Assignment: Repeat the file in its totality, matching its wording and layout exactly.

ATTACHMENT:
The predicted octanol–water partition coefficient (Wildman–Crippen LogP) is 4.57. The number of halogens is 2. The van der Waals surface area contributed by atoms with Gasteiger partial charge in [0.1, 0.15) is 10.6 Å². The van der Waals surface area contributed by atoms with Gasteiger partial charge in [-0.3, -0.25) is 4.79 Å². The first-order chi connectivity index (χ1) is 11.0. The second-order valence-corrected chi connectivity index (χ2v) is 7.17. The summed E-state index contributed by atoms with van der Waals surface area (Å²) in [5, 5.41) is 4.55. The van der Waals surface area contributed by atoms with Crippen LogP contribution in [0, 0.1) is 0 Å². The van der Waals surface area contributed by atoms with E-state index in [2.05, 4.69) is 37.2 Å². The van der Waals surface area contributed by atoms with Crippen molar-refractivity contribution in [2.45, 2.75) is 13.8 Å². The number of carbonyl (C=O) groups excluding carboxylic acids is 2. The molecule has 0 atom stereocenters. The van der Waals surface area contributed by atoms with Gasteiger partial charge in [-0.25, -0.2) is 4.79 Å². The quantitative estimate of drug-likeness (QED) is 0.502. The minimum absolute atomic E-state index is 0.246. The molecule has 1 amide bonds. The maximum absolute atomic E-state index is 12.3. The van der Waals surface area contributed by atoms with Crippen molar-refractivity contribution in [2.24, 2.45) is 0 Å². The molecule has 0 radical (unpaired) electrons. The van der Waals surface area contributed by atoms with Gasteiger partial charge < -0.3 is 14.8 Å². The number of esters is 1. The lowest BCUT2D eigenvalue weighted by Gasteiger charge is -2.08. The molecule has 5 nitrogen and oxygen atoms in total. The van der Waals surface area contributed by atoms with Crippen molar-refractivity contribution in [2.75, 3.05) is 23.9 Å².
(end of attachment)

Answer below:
The predicted octanol–water partition coefficient (Wildman–Crippen LogP) is 4.57. The number of halogens is 2. The van der Waals surface area contributed by atoms with Gasteiger partial charge in [0.1, 0.15) is 10.6 Å². The van der Waals surface area contributed by atoms with Gasteiger partial charge in [-0.3, -0.25) is 4.79 Å². The first-order chi connectivity index (χ1) is 11.0. The second-order valence-corrected chi connectivity index (χ2v) is 7.17. The summed E-state index contributed by atoms with van der Waals surface area (Å²) in [5, 5.41) is 4.55. The van der Waals surface area contributed by atoms with Crippen LogP contribution in [0, 0.1) is 0 Å². The van der Waals surface area contributed by atoms with E-state index in [2.05, 4.69) is 37.2 Å². The van der Waals surface area contributed by atoms with Crippen molar-refractivity contribution in [2.45, 2.75) is 13.8 Å². The number of carbonyl (C=O) groups excluding carboxylic acids is 2. The molecule has 0 atom stereocenters. The van der Waals surface area contributed by atoms with Gasteiger partial charge in [-0.25, -0.2) is 4.79 Å². The quantitative estimate of drug-likeness (QED) is 0.502. The minimum absolute atomic E-state index is 0.246. The molecule has 1 amide bonds. The maximum absolute atomic E-state index is 12.3. The van der Waals surface area contributed by atoms with Crippen molar-refractivity contribution in [2.24, 2.45) is 0 Å². The molecule has 0 radical (unpaired) electrons. The van der Waals surface area contributed by atoms with Gasteiger partial charge < -0.3 is 14.8 Å². The number of esters is 1. The lowest BCUT2D eigenvalue weighted by Gasteiger charge is -2.08. The molecule has 5 nitrogen and oxygen atoms in total. The van der Waals surface area contributed by atoms with Crippen molar-refractivity contribution in [2.75, 3.05) is 23.9 Å².